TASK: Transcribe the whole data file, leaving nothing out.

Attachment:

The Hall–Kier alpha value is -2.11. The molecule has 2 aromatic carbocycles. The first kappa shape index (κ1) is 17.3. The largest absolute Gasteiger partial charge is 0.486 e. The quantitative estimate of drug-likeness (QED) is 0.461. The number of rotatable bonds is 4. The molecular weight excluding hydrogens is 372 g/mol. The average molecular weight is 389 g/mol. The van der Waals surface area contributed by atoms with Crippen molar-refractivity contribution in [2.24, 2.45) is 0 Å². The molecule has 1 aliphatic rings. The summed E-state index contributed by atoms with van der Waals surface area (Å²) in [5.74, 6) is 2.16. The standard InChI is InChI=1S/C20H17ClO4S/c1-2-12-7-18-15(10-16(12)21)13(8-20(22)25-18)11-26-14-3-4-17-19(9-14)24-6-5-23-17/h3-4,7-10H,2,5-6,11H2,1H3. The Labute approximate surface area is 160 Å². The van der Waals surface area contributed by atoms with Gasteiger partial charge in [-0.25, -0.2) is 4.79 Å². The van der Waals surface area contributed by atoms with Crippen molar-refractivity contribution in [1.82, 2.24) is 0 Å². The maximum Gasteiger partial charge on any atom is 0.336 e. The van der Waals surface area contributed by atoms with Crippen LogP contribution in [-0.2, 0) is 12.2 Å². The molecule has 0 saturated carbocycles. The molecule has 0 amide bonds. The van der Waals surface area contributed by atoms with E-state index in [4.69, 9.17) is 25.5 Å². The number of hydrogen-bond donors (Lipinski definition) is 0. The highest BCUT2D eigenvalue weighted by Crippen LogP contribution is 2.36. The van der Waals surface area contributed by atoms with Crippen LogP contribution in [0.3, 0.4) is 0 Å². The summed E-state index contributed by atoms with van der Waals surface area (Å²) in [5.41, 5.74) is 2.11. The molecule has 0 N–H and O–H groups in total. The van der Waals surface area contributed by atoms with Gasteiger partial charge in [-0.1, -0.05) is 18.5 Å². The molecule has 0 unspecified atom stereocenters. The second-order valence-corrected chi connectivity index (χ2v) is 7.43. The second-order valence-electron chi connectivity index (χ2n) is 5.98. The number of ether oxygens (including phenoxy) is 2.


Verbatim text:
The Hall–Kier alpha value is -2.11. The molecule has 2 aromatic carbocycles. The first kappa shape index (κ1) is 17.3. The largest absolute Gasteiger partial charge is 0.486 e. The quantitative estimate of drug-likeness (QED) is 0.461. The number of rotatable bonds is 4. The molecular weight excluding hydrogens is 372 g/mol. The average molecular weight is 389 g/mol. The van der Waals surface area contributed by atoms with Crippen molar-refractivity contribution in [2.24, 2.45) is 0 Å². The molecule has 1 aliphatic rings. The summed E-state index contributed by atoms with van der Waals surface area (Å²) in [5.74, 6) is 2.16. The standard InChI is InChI=1S/C20H17ClO4S/c1-2-12-7-18-15(10-16(12)21)13(8-20(22)25-18)11-26-14-3-4-17-19(9-14)24-6-5-23-17/h3-4,7-10H,2,5-6,11H2,1H3. The Labute approximate surface area is 160 Å². The van der Waals surface area contributed by atoms with Gasteiger partial charge in [-0.25, -0.2) is 4.79 Å². The van der Waals surface area contributed by atoms with Crippen molar-refractivity contribution in [1.82, 2.24) is 0 Å². The maximum Gasteiger partial charge on any atom is 0.336 e. The van der Waals surface area contributed by atoms with Crippen LogP contribution in [-0.2, 0) is 12.2 Å². The molecule has 0 saturated carbocycles. The molecule has 0 amide bonds. The van der Waals surface area contributed by atoms with E-state index in [4.69, 9.17) is 25.5 Å². The number of hydrogen-bond donors (Lipinski definition) is 0. The highest BCUT2D eigenvalue weighted by Crippen LogP contribution is 2.36. The van der Waals surface area contributed by atoms with Crippen LogP contribution in [0.3, 0.4) is 0 Å². The summed E-state index contributed by atoms with van der Waals surface area (Å²) in [5.41, 5.74) is 2.11. The molecule has 0 N–H and O–H groups in total. The van der Waals surface area contributed by atoms with Gasteiger partial charge in [-0.1, -0.05) is 18.5 Å². The molecule has 0 unspecified atom stereocenters. The second-order valence-corrected chi connectivity index (χ2v) is 7.43. The second-order valence-electron chi connectivity index (χ2n) is 5.98. The number of ether oxygens (including phenoxy) is 2.